What is it and what are its risks?
Gastroesophageal reflux disease (also called GERD) is the medical term for chronic heartburn. GERD occurs when a small valve (the lower esophageal sphincter) between the stomach and esophagus leaks, causing digestive fluids, bile and stomach acid to ‘back up” from the stomach into the esophagus.
As many as 10 percent of Americans have episodes of heartburn every day, and 44 percent have symptoms at least once a month. In all, GERD affects an estimated 25 to 35 percent of the U.S. population.
Esophagitis (inflammation of the esophagus), a complication of GERD, tends to become a recurring, chronic condition. Other complications of GERD include strictures (narrowing of the esophagus due to scar tissue), ulceration and Barrett's esophagus (a severe, chronic inflammation of the lower esophagus). Patients with Barrett's esophagus have a greater risk of developing esophageal cancer (even though the overall risk remains quite low). Younger age at onset of GERD and longer duration of symptoms seem to increase the risk of esophageal cancer.
The contribution of hiatal hernia to GERD is another source of controversy. Although the incidence of prolonged reflux appears to be increased with hiatal hernia, patients may have a hiatal hernia without reflux or reflux without a hiatal hernia.
What are the common signs of GERD?
Frequent heartburn is the most common symptom of GERD and often occurs after meals. Heartburn is a pain in the middle of your chest. It is often described as an uncomfortable, rising, burning sensation behind the breastbone. Sometimes the pain can be so strong that you think you're having a heart attack. GERD is the most common cause of non-cardiac chest pain (pain that is not found to be originating from the heart).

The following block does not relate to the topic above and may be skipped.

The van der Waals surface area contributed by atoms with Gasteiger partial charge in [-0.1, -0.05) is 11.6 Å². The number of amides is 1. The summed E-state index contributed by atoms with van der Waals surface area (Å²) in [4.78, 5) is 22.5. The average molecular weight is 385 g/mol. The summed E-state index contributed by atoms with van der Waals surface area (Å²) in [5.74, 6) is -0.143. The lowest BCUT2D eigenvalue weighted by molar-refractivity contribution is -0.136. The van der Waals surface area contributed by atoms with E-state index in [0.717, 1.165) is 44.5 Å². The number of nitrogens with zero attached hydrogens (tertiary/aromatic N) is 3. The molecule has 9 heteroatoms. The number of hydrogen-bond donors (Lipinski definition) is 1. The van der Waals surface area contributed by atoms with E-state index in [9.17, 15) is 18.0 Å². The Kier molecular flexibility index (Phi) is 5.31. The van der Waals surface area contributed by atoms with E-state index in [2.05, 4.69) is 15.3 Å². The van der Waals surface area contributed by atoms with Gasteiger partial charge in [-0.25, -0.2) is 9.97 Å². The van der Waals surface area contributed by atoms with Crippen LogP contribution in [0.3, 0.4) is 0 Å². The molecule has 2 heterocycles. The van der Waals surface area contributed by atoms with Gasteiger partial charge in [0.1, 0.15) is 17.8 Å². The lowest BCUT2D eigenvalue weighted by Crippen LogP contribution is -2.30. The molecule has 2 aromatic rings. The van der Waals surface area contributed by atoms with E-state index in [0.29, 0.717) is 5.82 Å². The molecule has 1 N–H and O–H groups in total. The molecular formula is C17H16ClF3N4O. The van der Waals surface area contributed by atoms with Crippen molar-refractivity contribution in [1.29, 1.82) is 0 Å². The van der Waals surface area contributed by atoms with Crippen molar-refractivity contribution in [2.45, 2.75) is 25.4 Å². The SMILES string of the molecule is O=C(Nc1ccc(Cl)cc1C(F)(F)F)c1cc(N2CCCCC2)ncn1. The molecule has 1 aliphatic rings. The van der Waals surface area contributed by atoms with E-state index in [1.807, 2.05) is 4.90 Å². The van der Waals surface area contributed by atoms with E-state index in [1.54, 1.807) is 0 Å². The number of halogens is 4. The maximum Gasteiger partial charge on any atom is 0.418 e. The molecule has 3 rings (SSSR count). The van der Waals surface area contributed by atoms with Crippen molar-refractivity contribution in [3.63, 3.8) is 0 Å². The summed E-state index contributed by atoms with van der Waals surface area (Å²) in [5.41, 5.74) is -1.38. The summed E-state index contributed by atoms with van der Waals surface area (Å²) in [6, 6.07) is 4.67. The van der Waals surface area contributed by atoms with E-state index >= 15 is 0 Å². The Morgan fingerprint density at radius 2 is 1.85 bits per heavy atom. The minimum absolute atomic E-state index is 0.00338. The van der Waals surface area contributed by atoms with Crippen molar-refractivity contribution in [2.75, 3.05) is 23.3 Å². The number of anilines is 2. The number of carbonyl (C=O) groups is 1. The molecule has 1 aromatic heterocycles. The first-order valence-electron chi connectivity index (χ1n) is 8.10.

Other major symptoms of GERD include; regurgitation of gastric acid into the mouth; difficult and/or painful swallowing; nausea; cough, and worsening of asthma.
GERD can cause other signs, too.
You can have GERD without even having heartburn. It can cause throat problems like a sore throat or a lump in your throat or feeling like you always have to clear your throat. GERD can also cause hoarseness or a burning feeling in your mouth. You might be more hoarse when you first get up in the morning (the acidic juices and bile from your stomach can more freely flow up the esophagus and into your throat when you are lying down). You may feel like food is sticking in your throat. GERD may also make you feel like you're choking or that your throat is tight. A dry cough is another sign. GERD can also cause bad breath and even a pain in your ears.
If you have bad heartburn and acid backing up into your esophagus, you probably have GERD. Many times, doctors can be fairly certain a person has GERD just by symptoms alone.
Our simplest test is a diagnostic trial of a high-dose proton pump inhibitor (Prilosec®, Prevacid®, or Aciphex®) for two weeks. Other tests, like an “upper GI” x-ray or Endoscopy, are used when the diagnosis is in doubt or complications (such as weight loss) are a concern. Both tests have limitations in their diagnostic accuracy, thus we mainly use them to see if your esophagus is ulcerated or narrowed by scar tissue and also to rule out cancer of the esophagus.